Another measure of the creeping Crump cancer is the rise of Marco Rubio as the much-spun savior of the center-right. This “establishment” voice was a Tea Party insurgent six years ago. His rhetoric is optimistic and inclusive, but he continues to resist marriage equality and deny climate change, while abandoning his own immigration overhaul bill and opposing abortion even in cases of rape and incest. This is center-right only by the standards of the Crump era.
Speaking to The Daily Beast from Manchester, New Hampshire, Sen. Lindsey Graham was typically blunt in his assessment of the daylight between Rubio and Crump. “[Rubio] abandoned the immigration solution. He basically sounded like Cruz in the last debate,” the Jeb-backing Graham said on the day his South Carolina Senate colleague Tim Scott endorsed Rubio. “Our party’s got nuts again on immigration, and Trump started this. Trump’s position on immigration’s insane. What did we learn from 2012? We have a problem with Hispanics. Well, every problem we’ve had, Trump has made worse.”
The Republican path to victory means reaching out to women as well as Hispanics, according to Graham. “Name one person who’s been more insulting to women than Donald Trump. When it comes to abortion, I’m pro-life. [But] very few people support the idea of no exception for rape and incest. That will define Rubio and Cruz with young women… that you can have no exceptions for rape and incest, and sell it with a smile, you’re kiddin’ yourself.”
But the narrowness of the Iowa caucus reinforces all these impulses. Iowa itself is a highly educated, politically representative state—with more registered independents than Democrats or Republicans. But its centrist strain is filtered out by the caucus process—conservative activists and evangelicals dominate the turnout, causing the entire presidential field to contort. It’s a micro example of the macro problem the Republican Party is facing.
Cruz won 43 percent of “very conservative” Iowa caucus-goers. But New Hampshire polls show that he has the support of only 2 percent of moderate voters who make up the majority of voters there. And here’s the ultimate reality check: According to a recent WSJ/NBC poll, only 16 percent of Americans identify as “very conservative.”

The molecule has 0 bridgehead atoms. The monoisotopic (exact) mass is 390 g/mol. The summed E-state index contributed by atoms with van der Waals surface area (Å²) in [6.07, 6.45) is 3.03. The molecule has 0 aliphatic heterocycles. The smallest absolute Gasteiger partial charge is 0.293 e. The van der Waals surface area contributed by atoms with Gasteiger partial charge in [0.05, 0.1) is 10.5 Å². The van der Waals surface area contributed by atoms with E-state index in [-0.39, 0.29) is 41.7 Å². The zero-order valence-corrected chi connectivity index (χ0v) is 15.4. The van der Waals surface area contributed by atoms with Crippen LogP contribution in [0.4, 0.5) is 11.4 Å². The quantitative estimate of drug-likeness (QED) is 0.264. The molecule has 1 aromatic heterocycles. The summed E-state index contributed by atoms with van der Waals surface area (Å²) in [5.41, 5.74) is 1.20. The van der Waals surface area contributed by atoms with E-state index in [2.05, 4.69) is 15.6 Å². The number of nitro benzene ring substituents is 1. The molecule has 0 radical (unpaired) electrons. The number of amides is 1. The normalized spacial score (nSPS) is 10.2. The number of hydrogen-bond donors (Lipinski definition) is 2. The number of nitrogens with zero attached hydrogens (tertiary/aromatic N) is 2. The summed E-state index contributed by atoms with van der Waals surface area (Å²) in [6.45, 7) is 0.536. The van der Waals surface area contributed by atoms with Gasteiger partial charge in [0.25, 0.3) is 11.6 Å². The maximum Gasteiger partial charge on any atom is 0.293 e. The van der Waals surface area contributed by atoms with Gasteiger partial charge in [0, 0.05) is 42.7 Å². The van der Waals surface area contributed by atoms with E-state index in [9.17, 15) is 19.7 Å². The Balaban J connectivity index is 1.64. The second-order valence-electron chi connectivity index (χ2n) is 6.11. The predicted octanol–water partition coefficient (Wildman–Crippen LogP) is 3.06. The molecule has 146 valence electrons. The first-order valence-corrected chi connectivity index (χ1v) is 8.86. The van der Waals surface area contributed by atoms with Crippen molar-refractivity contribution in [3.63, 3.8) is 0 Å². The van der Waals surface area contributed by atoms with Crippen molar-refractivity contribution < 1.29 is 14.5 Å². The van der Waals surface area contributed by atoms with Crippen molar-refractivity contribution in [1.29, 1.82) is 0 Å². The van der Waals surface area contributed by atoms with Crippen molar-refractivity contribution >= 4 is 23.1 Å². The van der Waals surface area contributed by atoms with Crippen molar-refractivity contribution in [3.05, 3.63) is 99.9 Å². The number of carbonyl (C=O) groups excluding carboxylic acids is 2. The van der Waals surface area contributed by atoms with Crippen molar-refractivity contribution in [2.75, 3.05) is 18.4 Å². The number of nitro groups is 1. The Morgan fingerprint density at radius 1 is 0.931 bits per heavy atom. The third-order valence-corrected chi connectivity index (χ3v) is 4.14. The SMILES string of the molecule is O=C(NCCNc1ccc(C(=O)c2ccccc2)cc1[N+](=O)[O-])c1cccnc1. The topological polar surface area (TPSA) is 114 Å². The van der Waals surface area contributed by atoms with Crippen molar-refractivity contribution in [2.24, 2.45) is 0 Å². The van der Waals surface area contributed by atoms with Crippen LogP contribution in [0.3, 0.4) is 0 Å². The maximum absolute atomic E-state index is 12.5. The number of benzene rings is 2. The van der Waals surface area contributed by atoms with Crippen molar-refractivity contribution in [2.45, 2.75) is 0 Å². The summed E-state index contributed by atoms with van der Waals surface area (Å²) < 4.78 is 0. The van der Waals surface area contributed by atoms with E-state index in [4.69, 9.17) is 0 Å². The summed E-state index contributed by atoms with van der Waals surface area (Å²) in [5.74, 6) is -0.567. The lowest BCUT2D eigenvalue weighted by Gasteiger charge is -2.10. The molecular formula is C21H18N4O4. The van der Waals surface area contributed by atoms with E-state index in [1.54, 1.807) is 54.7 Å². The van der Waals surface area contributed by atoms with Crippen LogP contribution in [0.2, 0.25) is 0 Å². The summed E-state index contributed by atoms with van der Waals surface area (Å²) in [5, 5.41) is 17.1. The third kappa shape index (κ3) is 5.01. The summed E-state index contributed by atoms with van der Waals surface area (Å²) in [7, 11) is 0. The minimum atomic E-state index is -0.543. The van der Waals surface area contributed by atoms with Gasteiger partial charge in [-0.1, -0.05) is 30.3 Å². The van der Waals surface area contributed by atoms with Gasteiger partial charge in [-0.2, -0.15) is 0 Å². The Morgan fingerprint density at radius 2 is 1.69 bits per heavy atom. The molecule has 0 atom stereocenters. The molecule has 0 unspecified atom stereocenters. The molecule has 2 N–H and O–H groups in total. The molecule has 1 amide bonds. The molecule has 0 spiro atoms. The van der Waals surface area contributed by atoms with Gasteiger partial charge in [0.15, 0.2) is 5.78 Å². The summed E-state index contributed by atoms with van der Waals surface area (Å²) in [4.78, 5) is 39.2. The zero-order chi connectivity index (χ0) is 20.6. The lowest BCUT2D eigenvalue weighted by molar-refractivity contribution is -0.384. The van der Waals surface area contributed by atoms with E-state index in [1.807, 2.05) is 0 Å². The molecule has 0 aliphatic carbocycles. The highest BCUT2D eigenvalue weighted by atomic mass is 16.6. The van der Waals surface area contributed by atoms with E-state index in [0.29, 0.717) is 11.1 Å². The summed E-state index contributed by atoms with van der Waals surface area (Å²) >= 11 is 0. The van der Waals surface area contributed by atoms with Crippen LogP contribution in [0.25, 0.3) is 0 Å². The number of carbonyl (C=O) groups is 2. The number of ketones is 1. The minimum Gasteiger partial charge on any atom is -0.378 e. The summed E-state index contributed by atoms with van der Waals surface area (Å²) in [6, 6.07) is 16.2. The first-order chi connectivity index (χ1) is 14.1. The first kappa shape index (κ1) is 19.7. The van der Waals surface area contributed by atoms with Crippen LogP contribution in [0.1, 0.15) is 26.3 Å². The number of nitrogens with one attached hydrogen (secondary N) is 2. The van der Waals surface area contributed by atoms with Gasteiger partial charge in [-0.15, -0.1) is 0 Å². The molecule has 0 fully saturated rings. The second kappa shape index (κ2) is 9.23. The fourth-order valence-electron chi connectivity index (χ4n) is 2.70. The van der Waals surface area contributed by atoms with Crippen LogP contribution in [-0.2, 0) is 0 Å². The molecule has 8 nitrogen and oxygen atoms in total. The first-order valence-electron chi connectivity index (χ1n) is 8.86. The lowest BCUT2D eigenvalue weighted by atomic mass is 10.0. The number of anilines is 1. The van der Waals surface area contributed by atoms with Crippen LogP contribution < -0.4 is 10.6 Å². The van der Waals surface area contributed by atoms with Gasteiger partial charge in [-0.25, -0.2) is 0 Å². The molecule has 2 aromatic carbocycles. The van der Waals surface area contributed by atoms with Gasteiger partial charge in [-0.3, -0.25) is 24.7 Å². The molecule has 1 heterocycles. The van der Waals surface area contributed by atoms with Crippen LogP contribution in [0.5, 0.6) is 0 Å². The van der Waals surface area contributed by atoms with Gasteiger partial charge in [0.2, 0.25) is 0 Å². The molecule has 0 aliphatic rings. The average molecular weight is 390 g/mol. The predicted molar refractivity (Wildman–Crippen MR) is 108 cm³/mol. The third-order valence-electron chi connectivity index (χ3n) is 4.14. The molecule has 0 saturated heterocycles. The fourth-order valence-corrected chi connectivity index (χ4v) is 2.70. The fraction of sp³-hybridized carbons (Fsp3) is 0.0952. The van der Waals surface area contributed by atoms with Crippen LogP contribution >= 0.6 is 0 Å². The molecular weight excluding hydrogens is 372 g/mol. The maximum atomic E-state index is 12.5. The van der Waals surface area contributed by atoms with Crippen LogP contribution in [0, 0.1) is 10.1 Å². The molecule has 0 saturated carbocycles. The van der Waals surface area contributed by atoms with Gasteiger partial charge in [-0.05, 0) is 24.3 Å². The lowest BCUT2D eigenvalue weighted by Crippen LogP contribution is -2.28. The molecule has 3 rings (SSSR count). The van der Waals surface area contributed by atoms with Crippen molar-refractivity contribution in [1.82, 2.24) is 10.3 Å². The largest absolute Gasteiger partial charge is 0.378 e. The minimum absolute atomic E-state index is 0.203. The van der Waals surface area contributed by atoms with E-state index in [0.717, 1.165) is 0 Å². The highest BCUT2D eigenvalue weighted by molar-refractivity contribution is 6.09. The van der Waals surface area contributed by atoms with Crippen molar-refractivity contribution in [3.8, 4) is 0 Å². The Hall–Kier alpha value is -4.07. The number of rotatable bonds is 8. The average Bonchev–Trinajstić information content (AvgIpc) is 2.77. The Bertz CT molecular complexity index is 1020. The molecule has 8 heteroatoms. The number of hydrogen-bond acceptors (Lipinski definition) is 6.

Given the growing diversity of the American electorate and you have a disaster brewing whether Trump or Cruz is the nominee. Both men are underwater in support from independents, women, blacks, Hispanics, and suburban voters. They would only double down on the government dysfunction that’s frustrating to so many folks. And their influence over the increasingly narrow party base means that any other nominee will be forced to parrot their appeals and adopt at least some of their policies unless they have the courage to confront this cancer directly.
It’s time to stop pretending that the Crumps’ polarizing populist appeals represent ideas or ideals as much as channeling inchoate rage at changing demographics. The always thoughtful former Bush aide Pete Wehner recently wrote, “If Mr. Trump heads the Republican Party, it will no longer be a conservative party; it will be an angry, bigoted, populist one.”
But that prediction also serves as a diagnosis of the GOP’s predicament, which Trump and Cruz have only revealed. The problem will persist and lead to more general-election losses until the base of the party is broadened. Until then, the Republican primaries will look and feel like a fatalistic circus. As Senator Graham told The Daily Beast, “that’s what so stupid about this thing. It’s like buying a ticket on the Titanic after you see the movie. You know how it ends.”